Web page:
Issue #3, March 2007

 

Blended Learning Training for Summer 2007
Interested in blending e-learning technology into your BIS course this summer? Let us know. A short Blended Learning Training program will begin in mid-April. After the training is complete, you'll receive individual support from an instructional design professional who will assist you in setting up your blended course. Contact gkessler@virginia.edu for information.

 
 

Piano Movers Don’t Shoot Hoops: An Instructor’s Perspective on Blended Learning

Join Us for an Elluminating Experience

Blended Learning Workshop

Additional Resources

Stay tuned ...

 


Blackboard screenshot from ISHU 318

   
 
 

Piano Movers Don’t Shoot Hoops: An Instructor’s Perspective on Blended Learning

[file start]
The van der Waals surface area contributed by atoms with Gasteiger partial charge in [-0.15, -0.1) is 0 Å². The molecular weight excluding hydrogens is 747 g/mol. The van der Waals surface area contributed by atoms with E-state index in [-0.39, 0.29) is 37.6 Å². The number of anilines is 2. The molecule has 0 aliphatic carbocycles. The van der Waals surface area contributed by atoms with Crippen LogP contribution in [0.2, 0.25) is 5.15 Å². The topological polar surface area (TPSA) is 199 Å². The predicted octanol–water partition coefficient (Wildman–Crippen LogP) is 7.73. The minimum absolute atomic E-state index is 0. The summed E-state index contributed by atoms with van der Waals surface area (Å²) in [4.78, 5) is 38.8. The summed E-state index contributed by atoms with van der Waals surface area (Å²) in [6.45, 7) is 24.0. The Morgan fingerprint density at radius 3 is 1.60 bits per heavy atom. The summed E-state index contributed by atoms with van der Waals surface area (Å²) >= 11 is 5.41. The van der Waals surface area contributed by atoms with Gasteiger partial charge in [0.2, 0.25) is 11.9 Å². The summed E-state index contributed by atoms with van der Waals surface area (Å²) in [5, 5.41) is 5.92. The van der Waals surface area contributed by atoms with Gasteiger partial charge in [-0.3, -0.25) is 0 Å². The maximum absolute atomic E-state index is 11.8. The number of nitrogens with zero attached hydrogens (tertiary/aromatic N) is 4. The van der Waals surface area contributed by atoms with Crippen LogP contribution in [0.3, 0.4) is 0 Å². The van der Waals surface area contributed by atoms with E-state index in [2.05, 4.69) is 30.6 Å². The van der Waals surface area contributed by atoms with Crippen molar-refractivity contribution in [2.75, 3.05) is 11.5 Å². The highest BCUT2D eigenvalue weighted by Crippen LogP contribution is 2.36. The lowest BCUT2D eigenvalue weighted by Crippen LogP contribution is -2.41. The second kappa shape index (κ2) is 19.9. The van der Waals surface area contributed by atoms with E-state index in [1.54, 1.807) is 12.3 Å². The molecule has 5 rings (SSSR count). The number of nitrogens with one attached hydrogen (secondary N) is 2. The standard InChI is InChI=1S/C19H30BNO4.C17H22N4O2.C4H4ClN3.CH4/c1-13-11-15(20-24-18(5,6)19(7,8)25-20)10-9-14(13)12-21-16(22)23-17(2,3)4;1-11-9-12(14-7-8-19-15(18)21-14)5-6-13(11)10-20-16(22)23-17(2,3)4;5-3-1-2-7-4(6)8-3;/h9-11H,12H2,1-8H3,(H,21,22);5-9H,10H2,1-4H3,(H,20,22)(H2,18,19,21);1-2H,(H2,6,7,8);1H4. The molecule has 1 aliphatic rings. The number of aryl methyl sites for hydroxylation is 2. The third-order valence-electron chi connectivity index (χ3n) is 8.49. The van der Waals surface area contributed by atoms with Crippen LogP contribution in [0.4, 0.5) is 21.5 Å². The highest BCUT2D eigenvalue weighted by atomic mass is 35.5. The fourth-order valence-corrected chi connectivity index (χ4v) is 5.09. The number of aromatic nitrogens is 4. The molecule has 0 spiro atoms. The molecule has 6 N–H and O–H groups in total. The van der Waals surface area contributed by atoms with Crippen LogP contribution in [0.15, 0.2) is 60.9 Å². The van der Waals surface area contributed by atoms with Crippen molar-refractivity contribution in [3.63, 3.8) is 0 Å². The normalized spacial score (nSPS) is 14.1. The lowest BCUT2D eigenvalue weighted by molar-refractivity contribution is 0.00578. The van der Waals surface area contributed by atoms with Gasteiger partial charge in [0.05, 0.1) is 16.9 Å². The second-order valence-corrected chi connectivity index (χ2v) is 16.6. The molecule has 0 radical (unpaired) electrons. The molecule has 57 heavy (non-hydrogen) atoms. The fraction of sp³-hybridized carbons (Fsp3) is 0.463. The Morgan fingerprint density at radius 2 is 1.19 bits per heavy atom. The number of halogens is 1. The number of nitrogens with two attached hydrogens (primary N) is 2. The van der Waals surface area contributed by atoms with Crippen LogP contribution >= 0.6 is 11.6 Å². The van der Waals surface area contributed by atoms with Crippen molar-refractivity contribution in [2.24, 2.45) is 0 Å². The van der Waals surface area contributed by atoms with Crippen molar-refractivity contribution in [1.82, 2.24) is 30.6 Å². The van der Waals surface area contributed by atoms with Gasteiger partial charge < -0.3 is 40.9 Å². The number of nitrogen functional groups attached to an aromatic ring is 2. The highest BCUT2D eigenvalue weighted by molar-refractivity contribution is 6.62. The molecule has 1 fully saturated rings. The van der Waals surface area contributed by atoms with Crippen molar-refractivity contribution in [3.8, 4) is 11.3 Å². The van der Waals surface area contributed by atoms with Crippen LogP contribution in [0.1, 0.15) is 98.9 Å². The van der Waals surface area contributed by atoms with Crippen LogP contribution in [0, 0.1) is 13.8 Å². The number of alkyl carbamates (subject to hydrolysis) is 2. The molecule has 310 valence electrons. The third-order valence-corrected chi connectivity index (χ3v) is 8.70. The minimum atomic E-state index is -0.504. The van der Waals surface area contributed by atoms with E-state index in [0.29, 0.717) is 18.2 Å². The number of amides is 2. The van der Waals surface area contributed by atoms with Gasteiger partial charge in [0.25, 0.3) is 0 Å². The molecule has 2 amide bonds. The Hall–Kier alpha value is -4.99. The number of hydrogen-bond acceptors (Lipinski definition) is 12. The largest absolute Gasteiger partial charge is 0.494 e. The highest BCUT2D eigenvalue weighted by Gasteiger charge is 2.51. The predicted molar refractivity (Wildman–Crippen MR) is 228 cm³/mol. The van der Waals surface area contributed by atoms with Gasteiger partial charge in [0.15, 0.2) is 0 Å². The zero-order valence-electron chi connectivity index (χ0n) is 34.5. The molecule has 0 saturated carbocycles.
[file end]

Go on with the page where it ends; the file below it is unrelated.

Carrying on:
Charlotte Matthews

This afternoon I passed a young boy shooting hoops at the end of his drive. He’d step to the end of the tarmac, briskly turn around, dribble three times, then shoot. More often than not, he’d hit the rim and the orange sphere would bounce off, unwieldy, onto the winter grass. But this didn’t seem to discourage the boy. He’d start all over again, the same three steps, the same intent concentration. What that boy was doing on this early March afternoon is quite like what Blended Learning permits: boundless second chances. The boy could go back to the end of his driveway as many times as he needed.

A Blended Learning class doesn’t end. It is there, in its form, all week long. It’s a magnification, an amplification, to the weekly 165-minute face-to-face class. It allows the kind of rigorous exchange and thoughtful attention that encourage the individual voice. It allows a level of focus, quite like the boy’s, to the material at hand. It motivates students to be active participants in the exploration of a topic.